Patent Life Cycles

I’ve prepared a chart showing the twenty year ‘life cycle’ of the approximately 30,000 patent applications filed in 1992 and expired in 2012 from filing and examination to grant and abandonment. While approximately 13,000 applications (about 45%) resulted in issued patents, only about 4,000 were still in force after 20 years.

This chart is based on CIPO’s “tombstone” and financial data for patent applications filed in 1992 (either filed in Canada or filed as a PCT application which subsequently entered Canada). There is about a 2% increase in the number of applications over the 20 years because of divisional applications.

Patent “Life Cycle” for patent applications filed in 1992

The large purple area in the bottom right represents applications which are abandoned without ever being granted, either because of missed maintenance fees or failure to respond to patent office requisitions. The dark blue in the top right represents applications which granted to patent but were not maintained by paying the annual maintenance fees.

The small green area in the bottom left represents PCT applications which haven’t entered national phase in Canada yet. In more recent years, there will be more significantly more PCT filings (about 75% in 2012) as compared to about 32% in 1992.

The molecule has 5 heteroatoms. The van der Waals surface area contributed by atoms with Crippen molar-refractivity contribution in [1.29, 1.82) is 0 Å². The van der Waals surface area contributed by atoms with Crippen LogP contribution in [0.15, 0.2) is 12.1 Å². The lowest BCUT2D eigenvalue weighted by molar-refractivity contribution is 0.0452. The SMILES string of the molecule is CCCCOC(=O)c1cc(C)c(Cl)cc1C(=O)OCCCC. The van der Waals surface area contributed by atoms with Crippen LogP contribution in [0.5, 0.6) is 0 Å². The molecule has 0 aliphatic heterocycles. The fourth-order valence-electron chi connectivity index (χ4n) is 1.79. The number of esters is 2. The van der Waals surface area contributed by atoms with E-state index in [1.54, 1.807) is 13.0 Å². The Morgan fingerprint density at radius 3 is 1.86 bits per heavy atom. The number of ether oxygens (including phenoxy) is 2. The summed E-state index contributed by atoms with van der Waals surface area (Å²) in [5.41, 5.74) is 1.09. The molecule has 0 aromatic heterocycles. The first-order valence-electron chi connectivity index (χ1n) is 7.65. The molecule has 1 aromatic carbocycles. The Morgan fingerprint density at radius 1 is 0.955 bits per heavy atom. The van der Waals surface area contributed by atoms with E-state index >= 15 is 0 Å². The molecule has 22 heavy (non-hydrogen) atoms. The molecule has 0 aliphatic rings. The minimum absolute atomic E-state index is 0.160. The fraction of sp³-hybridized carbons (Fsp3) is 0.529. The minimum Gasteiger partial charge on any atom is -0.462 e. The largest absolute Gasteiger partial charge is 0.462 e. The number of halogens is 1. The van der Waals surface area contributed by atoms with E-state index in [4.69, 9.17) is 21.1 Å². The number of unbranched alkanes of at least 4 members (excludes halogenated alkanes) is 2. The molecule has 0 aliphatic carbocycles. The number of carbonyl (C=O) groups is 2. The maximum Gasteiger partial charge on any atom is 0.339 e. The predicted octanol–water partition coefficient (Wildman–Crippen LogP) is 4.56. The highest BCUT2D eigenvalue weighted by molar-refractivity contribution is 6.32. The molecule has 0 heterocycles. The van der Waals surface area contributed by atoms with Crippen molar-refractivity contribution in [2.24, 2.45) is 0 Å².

The sharp drop in “Pending” applications at the end of year seven is caused by the requirement at the time that examination be requested after a maximum of seven years from filing (the Rules changed in 1996 to require examination after five years).

The annual steps in both the dark blue and purple areas indicate applications or granted patents which are abandoned for failure to pay annual maintenance fees. Note that prior to 1996, there was a six month reinstatement period but since 1996 a twelve month reinstatement period applies.

The red area indicates applications under examination (either in the queue for examination or in active examination). A small number of applications remained in examination until their expiry (see for example 2,121,127) and the last issued patent from this cohort issued only about 150 days before it expired.

From my review of the litigation proceedings, about 70 of the patent applications filed in 1992 were involved in litigation in the Federal Court, with the most litigated being 2,072,945 relating to Rosuvastatin/CRESTOR.

Below is an interesting comparison chart for the approximate 660 patent applications filed in 1992 without a patent agent. Only 90 issued to patents (about 14% of those filed) and only two patents were still maintained after 20 years. Almost 45% of the patent applications filed without an agent were abandoned after the first maintenance wasn’t paid.

Patent “Life Cycle” for patent applications filed in 1992 with no patent agent

One thought on “Patent Life Cycles”

  1. Alan, thank you for going to the trouble of preparing this, and providing the above analysis. It is very helpful, and provides good insight into the patent landscape in Canada.

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